select - Wait for some event on a group of files or sockets
The select event is used to monitor changes on a set of sockets or files. It allows for the asynchronous detection of changes on these objects in a time-efficient manner. After calling select, the application will be notified when any of the objects in the set changes and is able to take action accordingly. Select also supports waiting for a timeout.
nfds:int - The highest numbered file descriptor in any of the sets and should be one more than the descriptor of the last file or socket that the select() statement is being asked to watch.
readfds:fd_set* - Optional argument. A pointer to an fd_set data structure passed by reference. The set of file descriptors whose status the caller wishes to query.
writefds:fd_set* - Optional argument. A pointer to an fd_set data structure passed by reference. The set of file descriptors on which the caller is asking to be notified when it is possible to write data.
exceptfds:fd_set* - Optional argument. A pointer to an fd_set data structure passed by reference. The set of file descriptors which the system will report when there is an exceptional condition pending.
timeout:struct timeval* - Optional argument. A pointer to a timeval structure containing the maximum time for which the caller wishes to wait for the select() call to complete before returning.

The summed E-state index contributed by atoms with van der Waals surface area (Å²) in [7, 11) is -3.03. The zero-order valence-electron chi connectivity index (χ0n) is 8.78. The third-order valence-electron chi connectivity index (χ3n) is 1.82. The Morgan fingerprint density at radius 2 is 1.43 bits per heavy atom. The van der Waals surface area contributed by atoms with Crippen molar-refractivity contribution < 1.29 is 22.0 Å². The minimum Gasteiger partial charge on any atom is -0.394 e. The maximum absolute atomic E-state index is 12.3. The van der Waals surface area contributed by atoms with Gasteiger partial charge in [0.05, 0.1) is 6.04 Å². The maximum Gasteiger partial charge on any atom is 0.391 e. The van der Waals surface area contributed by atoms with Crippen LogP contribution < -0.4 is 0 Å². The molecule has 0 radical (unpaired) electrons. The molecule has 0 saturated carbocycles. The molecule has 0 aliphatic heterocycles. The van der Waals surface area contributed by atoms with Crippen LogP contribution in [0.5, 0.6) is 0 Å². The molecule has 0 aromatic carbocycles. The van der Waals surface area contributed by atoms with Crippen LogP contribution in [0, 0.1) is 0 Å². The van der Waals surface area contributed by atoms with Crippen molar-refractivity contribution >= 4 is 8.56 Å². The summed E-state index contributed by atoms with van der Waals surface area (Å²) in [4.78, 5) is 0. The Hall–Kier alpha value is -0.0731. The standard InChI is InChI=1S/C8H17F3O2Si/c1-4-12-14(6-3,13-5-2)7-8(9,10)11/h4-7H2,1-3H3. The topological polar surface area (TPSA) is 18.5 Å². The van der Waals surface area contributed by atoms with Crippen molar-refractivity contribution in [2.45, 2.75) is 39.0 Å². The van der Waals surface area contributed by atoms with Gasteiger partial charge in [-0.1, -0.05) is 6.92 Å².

- K - Originated from kernel-space.
- U - Originated from user space (for example, pointer to user space memory used to get it)
- TOCTOU - Vulnerable to TOCTOU (time of check, time of use)
- OPT - Optional argument - might not always be available (passed with null value)
Hooked in order to detect when the kernel is awaiting on a select call.
Example Use Case¶
The select event can be used for an application to keep track of multiple users concurrently without having to wait for each action by every user. This can be done by calling select on multiple sockets to maintain a listen client and detect when one of the clients has sent data.
When calling select with more than one objects, if the data in one object changes, the application will have to wait additional time to serve the other objects in the set. This can lead to longer wait times if one of the objects in the set has data which changes rapidly or is frequently use accessed.
- epoll - event-driven I/O model which uses events instead of the select/poll APIs
- poll - provides much of the same functionality as select.
This document was automatically generated by OpenAI and needs review. It might not be accurate and might contain errors. The authors of Tracee recommend that the user reads the "events.go" source file to understand the events and their arguments better.